Have a great year of planning.

    Reply to Nebraska Dave's comment

  4. KimH on January 27, 2013 at 11:40 am

    I dont know what truly taught me patience.. Life itself in all aspects, I think. I’ve always been very patient but sometimes in my older age, Im nowhere near as patient as I once was.. I still tread carefullly though.

    Reply to KimH's comment

  5. Janet Anderson on January 27, 2013 at 12:33 pm

    You are right about waiting but I admit I would find it very hard! I guess you will have the veggie garden and such to start with…right?

    I moved into a house in April with a small but full south backyard with no big light blockers. The backyard had been improved by the previous owner by removing all vegetation and covered with river rock, landscape paper and gravel. Called it ‘no maintenance’ on the realestate listing LoL. I built beds and planted the core trees and a very few perennials – that for me was the limit of my patience! This year I will fill in the beds with roses and other perennials. It is a mixed set of raised beds with food and and flowers happily living together.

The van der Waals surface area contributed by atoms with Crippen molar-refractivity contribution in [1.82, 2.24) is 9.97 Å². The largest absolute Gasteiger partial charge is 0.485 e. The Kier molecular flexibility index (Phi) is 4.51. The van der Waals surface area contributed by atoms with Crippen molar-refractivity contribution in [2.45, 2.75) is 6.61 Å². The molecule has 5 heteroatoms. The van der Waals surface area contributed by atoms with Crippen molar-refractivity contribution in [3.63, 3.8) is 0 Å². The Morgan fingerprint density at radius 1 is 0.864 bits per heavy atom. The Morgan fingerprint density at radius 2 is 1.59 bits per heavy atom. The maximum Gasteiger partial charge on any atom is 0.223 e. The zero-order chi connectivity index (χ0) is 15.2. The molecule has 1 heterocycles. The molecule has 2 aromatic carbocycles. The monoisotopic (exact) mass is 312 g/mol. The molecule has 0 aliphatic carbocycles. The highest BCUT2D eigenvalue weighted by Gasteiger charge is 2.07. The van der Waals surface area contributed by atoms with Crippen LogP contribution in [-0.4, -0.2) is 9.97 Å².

If I had been patient I would have waited a year to start but I couldn’t live with the gravel.

    Thank you so much for the inspiration of the past year and what is to come. I love your blog and learn so much. Enjoy the adventure!


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    • Susy on January 27, 2013 at 7:42 pm

      Yes, we have a veggie garden that will keep us busy while we patiently wait to start other projects.

      Reply to Susy's comment

  6. Janet Anderson on January 27, 2013 at 12:37 pm